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York, England © Robin Simpson

Fabulous Beasts in Heraldry

The medieval bestiary, one of the few widely read books in the Middle Ages, was based on the work of Physiologus. At some unknown date between the second and fifth centuries AD, Physiologus wrote his book of beasts, into which was bred the factual and fanciful writings of many later authors.

The medieval bestiary made no attempt to differentiate between fact and fancy and its readers easily accepted that a gryphon or unicorn was as real as a lion or a boar.

Although the occasional monster found its way into early heraldry, more commonly found were a wide range of mammals and birds that surrounded people in daily life.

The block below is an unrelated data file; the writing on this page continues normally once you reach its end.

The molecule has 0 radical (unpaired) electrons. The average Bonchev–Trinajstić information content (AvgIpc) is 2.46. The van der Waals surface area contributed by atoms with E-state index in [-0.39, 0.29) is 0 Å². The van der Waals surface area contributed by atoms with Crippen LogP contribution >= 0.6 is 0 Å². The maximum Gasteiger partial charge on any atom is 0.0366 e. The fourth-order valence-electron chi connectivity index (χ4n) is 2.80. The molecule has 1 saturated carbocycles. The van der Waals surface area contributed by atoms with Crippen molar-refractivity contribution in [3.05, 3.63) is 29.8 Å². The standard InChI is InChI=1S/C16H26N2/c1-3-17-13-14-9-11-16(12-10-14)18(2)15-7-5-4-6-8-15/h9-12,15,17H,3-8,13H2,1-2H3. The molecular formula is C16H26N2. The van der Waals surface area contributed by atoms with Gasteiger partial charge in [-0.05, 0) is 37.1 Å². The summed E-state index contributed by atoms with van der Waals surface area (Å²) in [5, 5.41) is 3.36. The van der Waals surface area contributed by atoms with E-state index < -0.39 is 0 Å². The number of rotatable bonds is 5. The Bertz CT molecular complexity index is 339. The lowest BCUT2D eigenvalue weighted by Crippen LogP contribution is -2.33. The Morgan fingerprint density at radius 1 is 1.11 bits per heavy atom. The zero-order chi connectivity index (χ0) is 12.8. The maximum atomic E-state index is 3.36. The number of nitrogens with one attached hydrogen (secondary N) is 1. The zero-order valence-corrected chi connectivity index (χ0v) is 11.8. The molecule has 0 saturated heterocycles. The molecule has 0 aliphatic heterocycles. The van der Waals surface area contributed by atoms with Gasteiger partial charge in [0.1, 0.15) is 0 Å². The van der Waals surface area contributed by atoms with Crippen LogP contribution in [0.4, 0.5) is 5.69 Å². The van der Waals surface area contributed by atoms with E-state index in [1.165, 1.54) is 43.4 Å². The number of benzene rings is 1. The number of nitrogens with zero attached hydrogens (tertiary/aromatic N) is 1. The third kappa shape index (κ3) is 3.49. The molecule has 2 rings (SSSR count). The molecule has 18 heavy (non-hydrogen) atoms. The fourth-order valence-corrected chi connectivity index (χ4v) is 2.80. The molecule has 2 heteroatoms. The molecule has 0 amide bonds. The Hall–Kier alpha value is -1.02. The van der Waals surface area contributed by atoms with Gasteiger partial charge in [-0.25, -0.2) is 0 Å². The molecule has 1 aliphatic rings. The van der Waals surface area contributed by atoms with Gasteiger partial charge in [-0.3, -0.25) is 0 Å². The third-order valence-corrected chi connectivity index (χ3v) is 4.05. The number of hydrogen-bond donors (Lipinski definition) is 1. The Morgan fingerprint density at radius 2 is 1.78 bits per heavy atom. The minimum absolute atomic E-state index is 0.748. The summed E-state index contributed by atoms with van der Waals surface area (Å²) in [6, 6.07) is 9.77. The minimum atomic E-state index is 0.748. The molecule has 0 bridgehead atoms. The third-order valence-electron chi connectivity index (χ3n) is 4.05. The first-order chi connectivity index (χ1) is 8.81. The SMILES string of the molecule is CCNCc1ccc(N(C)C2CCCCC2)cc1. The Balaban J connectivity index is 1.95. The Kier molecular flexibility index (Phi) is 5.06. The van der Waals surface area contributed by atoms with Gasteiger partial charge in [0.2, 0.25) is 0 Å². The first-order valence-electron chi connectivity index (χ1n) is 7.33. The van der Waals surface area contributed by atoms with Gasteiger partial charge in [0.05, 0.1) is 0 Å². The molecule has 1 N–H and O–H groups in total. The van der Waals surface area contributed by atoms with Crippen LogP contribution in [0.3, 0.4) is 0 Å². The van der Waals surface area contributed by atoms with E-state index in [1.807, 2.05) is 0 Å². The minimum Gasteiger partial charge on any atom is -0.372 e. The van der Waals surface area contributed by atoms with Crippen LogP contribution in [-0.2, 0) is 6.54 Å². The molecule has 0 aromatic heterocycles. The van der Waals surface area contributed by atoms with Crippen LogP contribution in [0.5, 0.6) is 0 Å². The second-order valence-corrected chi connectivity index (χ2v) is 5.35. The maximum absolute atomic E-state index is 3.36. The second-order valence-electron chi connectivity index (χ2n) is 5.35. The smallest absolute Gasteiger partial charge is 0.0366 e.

It was not until the fifteenth century and the need to provide for animal supporters that the bestiary became a major source for heraldic design. The need for new crest material was required when the Tudor heralds accepted that crests were appropriate for all those persons or families already bearing arms or those newly created as armigerous gentlemen. Before this time, crests had been in limited use and the majority of shields of arms had been borne without them.

A host of compound creatures, combining parts of several different animals and, at times, humans appeared as heraldic devices. There was no pretense at this time that the creature existed, but each creature had a definite function – to denote a quality or describe an attribute in pictorial terms.

Next page: Dictionary of fabulous beasts as heraldic symbols